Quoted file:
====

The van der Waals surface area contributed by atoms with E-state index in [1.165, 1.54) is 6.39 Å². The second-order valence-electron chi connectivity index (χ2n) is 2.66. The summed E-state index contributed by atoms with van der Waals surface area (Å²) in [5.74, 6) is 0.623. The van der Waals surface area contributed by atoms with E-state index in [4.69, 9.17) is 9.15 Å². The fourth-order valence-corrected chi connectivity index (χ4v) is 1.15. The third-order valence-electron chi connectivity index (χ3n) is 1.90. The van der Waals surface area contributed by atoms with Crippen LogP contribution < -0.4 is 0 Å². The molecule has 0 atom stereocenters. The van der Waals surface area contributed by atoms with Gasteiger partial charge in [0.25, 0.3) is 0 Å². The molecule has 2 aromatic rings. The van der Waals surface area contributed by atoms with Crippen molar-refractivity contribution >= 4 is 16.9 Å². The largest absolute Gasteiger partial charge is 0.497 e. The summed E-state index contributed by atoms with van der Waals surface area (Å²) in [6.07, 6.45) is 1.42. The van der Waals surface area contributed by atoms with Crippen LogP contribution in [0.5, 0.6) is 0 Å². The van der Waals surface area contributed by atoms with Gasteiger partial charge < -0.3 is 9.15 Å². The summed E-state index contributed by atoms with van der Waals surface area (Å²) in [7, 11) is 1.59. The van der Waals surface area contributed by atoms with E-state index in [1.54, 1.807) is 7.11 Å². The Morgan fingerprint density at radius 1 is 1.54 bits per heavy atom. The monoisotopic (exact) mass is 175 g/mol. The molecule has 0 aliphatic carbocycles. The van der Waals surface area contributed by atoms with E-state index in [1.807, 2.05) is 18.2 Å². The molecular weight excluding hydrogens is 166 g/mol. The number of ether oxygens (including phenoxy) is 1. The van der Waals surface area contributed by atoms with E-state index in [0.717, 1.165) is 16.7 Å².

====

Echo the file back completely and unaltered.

The van der Waals surface area contributed by atoms with E-state index in [1.165, 1.54) is 6.39 Å². The second-order valence-electron chi connectivity index (χ2n) is 2.66. The summed E-state index contributed by atoms with van der Waals surface area (Å²) in [5.74, 6) is 0.623. The van der Waals surface area contributed by atoms with E-state index in [4.69, 9.17) is 9.15 Å². The fourth-order valence-corrected chi connectivity index (χ4v) is 1.15. The third-order valence-electron chi connectivity index (χ3n) is 1.90. The van der Waals surface area contributed by atoms with Crippen LogP contribution < -0.4 is 0 Å². The molecule has 0 atom stereocenters. The van der Waals surface area contributed by atoms with Gasteiger partial charge in [0.25, 0.3) is 0 Å². The molecule has 2 aromatic rings. The van der Waals surface area contributed by atoms with Crippen molar-refractivity contribution >= 4 is 16.9 Å². The largest absolute Gasteiger partial charge is 0.497 e. The summed E-state index contributed by atoms with van der Waals surface area (Å²) in [6.07, 6.45) is 1.42. The van der Waals surface area contributed by atoms with Crippen LogP contribution in [0.5, 0.6) is 0 Å². The van der Waals surface area contributed by atoms with Gasteiger partial charge < -0.3 is 9.15 Å². The summed E-state index contributed by atoms with van der Waals surface area (Å²) in [7, 11) is 1.59. The van der Waals surface area contributed by atoms with E-state index in [1.54, 1.807) is 7.11 Å². The Morgan fingerprint density at radius 1 is 1.54 bits per heavy atom. The monoisotopic (exact) mass is 175 g/mol. The molecule has 0 aliphatic carbocycles. The van der Waals surface area contributed by atoms with E-state index in [1.807, 2.05) is 18.2 Å². The molecular weight excluding hydrogens is 166 g/mol. The number of ether oxygens (including phenoxy) is 1. The van der Waals surface area contributed by atoms with E-state index in [0.717, 1.165) is 16.7 Å².